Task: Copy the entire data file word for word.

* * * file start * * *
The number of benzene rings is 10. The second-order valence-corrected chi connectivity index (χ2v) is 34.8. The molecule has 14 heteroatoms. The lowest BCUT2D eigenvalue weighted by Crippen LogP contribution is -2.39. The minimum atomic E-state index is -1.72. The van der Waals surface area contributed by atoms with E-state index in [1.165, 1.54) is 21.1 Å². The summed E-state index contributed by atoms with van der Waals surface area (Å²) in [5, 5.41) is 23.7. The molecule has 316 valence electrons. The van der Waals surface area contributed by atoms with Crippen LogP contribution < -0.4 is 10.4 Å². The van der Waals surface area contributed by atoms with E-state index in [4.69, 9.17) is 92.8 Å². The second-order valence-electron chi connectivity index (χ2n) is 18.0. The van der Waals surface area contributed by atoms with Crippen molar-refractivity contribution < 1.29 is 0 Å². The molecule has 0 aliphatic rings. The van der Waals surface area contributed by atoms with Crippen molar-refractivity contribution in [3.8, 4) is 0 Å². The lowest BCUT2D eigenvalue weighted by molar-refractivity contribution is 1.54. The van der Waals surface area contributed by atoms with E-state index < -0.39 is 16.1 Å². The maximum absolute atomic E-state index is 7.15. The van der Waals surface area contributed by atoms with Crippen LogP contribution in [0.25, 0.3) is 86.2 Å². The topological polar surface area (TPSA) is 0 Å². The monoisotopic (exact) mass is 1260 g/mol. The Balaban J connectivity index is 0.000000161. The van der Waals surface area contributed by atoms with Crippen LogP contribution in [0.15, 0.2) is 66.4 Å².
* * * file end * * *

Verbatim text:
The number of benzene rings is 10. The second-order valence-corrected chi connectivity index (χ2v) is 34.8. The molecule has 14 heteroatoms. The lowest BCUT2D eigenvalue weighted by Crippen LogP contribution is -2.39. The minimum atomic E-state index is -1.72. The van der Waals surface area contributed by atoms with E-state index in [1.165, 1.54) is 21.1 Å². The summed E-state index contributed by atoms with van der Waals surface area (Å²) in [5, 5.41) is 23.7. The molecule has 316 valence electrons. The van der Waals surface area contributed by atoms with Crippen LogP contribution < -0.4 is 10.4 Å². The van der Waals surface area contributed by atoms with E-state index in [4.69, 9.17) is 92.8 Å². The second-order valence-electron chi connectivity index (χ2n) is 18.0. The van der Waals surface area contributed by atoms with Crippen molar-refractivity contribution < 1.29 is 0 Å². The molecule has 0 aliphatic rings. The van der Waals surface area contributed by atoms with Crippen molar-refractivity contribution in [3.8, 4) is 0 Å². The lowest BCUT2D eigenvalue weighted by molar-refractivity contribution is 1.54. The van der Waals surface area contributed by atoms with E-state index < -0.39 is 16.1 Å². The maximum absolute atomic E-state index is 7.15. The van der Waals surface area contributed by atoms with Crippen LogP contribution in [0.25, 0.3) is 86.2 Å². The topological polar surface area (TPSA) is 0 Å². The monoisotopic (exact) mass is 1260 g/mol. The Balaban J connectivity index is 0.000000161. The van der Waals surface area contributed by atoms with Crippen LogP contribution in [0.15, 0.2) is 66.4 Å².